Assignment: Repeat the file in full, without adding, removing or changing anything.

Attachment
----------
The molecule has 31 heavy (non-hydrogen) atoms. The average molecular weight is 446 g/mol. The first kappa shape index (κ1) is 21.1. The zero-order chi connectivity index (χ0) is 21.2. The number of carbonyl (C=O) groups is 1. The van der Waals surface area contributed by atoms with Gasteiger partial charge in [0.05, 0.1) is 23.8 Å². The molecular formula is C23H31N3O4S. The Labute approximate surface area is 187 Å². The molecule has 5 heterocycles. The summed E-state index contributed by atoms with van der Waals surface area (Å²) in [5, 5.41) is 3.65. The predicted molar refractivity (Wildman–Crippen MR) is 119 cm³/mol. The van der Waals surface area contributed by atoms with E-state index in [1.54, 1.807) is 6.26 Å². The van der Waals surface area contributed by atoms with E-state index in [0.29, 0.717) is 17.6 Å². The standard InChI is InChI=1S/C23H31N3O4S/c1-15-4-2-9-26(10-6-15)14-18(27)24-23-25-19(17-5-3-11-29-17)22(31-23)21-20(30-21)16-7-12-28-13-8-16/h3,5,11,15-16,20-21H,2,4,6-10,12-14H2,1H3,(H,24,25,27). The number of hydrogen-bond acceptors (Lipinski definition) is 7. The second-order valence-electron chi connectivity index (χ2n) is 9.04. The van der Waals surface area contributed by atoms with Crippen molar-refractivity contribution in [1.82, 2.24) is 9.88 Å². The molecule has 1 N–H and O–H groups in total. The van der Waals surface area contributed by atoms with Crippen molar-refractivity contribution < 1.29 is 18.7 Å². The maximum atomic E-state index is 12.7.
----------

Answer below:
The molecule has 31 heavy (non-hydrogen) atoms. The average molecular weight is 446 g/mol. The first kappa shape index (κ1) is 21.1. The zero-order chi connectivity index (χ0) is 21.2. The number of carbonyl (C=O) groups is 1. The van der Waals surface area contributed by atoms with Gasteiger partial charge in [0.05, 0.1) is 23.8 Å². The molecular formula is C23H31N3O4S. The Labute approximate surface area is 187 Å². The molecule has 5 heterocycles. The summed E-state index contributed by atoms with van der Waals surface area (Å²) in [5, 5.41) is 3.65. The predicted molar refractivity (Wildman–Crippen MR) is 119 cm³/mol. The van der Waals surface area contributed by atoms with E-state index in [1.54, 1.807) is 6.26 Å². The van der Waals surface area contributed by atoms with E-state index in [0.29, 0.717) is 17.6 Å². The standard InChI is InChI=1S/C23H31N3O4S/c1-15-4-2-9-26(10-6-15)14-18(27)24-23-25-19(17-5-3-11-29-17)22(31-23)21-20(30-21)16-7-12-28-13-8-16/h3,5,11,15-16,20-21H,2,4,6-10,12-14H2,1H3,(H,24,25,27). The number of hydrogen-bond acceptors (Lipinski definition) is 7. The second-order valence-electron chi connectivity index (χ2n) is 9.04. The van der Waals surface area contributed by atoms with Crippen molar-refractivity contribution in [1.82, 2.24) is 9.88 Å². The molecule has 1 N–H and O–H groups in total. The van der Waals surface area contributed by atoms with Crippen molar-refractivity contribution < 1.29 is 18.7 Å². The maximum atomic E-state index is 12.7.